And they said, “Did it ever occur to you that he didn’t love you?” That was a totally foreign concept to me. How could that possibly be? And yes, it was true. So I grew up guessing at what normal was.
But, wherever we sit – wherever you are right now – whatever it is that your assignment is or whatever your job is or whoever you’re with, it’s all the sum totals of everything that happened in your life. I’m convinced that I had to have gone through everything I went through or I wouldn’t be sitting here right now. Win, lose or draw, you’re sitting where you’re sitting for a reason.
That’s a good attitude to have.
It’s either that or have a gun for lunch. [Laughs.] How else can you think about it?
But I’m a happy guy. Like I said, I’m just so, so grateful that people like what we do. And I can work and it’s always fulfilling to me. I never got jaded. I’m always trying for something new.
I also didn’t mention that I was an alcoholic and a drug addict for two decades because I couldn’t handle bare wires – these horrible feelings, I didn’t know what was wrong. They were raw nerve endings that were electrified like telephone lines. The only way I had to treat it was to medicate myself. I was terrible. I was not myself in any way, shape or form once I got going.
Although I could play. I don’t know how that’s possible. I used to do things in blackouts. “Did I play last night?” I didn’t even remember coming home.
You could do entire shows and have no recollection of them?
Yeah, the first few years that I was in radio, I was in a blackout. They told me everything I did was amazing and great, but I don’t remember a lot of it because I was there but I wasn’t there.
Have you ever heard any recordings of any of those shows?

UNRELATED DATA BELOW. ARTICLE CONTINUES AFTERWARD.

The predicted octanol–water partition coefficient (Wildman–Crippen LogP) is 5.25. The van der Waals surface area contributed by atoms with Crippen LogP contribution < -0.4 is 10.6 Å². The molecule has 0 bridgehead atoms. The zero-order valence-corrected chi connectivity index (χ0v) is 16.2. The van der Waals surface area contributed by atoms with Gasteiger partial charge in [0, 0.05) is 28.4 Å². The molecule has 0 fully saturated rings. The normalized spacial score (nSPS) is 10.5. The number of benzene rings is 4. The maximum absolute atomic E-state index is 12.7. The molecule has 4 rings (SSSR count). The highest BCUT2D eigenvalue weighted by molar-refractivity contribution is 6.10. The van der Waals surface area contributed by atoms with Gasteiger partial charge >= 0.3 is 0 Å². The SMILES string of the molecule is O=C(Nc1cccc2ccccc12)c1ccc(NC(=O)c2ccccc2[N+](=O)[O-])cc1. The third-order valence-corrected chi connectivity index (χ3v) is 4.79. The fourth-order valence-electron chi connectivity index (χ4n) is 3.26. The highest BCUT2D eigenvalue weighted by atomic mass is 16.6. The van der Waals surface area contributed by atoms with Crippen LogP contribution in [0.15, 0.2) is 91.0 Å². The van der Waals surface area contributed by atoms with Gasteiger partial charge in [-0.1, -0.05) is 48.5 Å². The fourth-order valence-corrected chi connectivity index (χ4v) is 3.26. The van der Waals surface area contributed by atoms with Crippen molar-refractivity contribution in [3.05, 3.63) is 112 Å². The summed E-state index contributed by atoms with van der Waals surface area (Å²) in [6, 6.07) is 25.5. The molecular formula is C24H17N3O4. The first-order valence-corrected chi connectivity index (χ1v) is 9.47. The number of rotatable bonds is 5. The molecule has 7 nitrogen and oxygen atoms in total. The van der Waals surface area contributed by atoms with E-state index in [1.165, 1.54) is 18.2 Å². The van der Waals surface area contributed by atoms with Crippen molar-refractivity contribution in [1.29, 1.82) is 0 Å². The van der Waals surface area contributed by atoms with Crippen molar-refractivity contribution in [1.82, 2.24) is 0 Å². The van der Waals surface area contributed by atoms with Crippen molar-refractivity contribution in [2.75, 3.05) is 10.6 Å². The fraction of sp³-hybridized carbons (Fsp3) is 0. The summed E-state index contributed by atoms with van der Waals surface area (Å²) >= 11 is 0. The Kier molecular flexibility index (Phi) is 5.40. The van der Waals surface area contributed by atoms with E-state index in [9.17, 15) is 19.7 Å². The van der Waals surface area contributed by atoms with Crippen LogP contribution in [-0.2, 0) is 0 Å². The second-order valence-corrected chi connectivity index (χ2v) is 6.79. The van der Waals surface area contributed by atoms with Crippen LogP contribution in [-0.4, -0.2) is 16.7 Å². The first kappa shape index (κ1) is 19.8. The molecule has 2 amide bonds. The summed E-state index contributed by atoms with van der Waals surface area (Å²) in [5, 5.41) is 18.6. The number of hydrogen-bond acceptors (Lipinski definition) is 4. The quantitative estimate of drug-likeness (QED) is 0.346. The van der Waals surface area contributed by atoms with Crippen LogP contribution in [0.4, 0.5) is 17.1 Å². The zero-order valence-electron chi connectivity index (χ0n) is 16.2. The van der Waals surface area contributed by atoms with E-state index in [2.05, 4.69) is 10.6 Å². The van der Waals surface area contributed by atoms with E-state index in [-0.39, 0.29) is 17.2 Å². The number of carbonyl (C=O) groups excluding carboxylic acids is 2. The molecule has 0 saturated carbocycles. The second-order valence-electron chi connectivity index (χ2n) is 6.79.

Yeah, I heard some things and you know what? They are pretty clever and you can hear me – A for effort – trying my balls off. But a few of the things, I could hear the coke in my nose. Do you know what I mean?
You watch an old Sonny and Cher show from the 70s, you could taste the coke.
What you do relies so much on a sense of timing. Being drunk or on drugs seems like it would really throw off that timing and make it harder to do what you do, especially when you are doing radio.
I did somehow, but I was flying blind.
I had so much of a gift. And what an insult to the universe to throw it back in the face of the universe. I could give a shit about anything back then. “What am I doing this for? What am I, a clown doing tap dance and swimming circles?” I started to resent myself and it was all low self-esteem and thinking somehow you could rise above that. But that’s the state you’re in when you’re like that.
And when you’re a druggie and an alky, there’s no future. It’s always the past. It’s always a downward spiral. That’s where you spend most of your time. Or in the constant present of nothingness. You can’t speculate on the future. You’re not living there. You’re not even living in the moment you’re in. Everything is bleak.
I feel terribly for anybody that’s going through this kind of thing because a lot of it is depression underneath all of it.
Are you still getting treatment?
Yeah, I take medication and stuff. I’m kind of the me I should have been. It’s almost like if I could skip 19 years of craziness, I was a good guy. I was a sensitive guy. I was raised by a woman. My mom took three kids and moved to Detroit. I understand a lot about women. How they can be so nurturing and tender and how disciplinary they have to be, like a sergeant. I leave the toilet seat down, as a matter of fact. I don’t mind telling you that. I’m an evolved man.
I was a good kid. And then I just took a wrong turn. But I feel like I joined that good kid in progress.
Interviewed by Joel Murphy.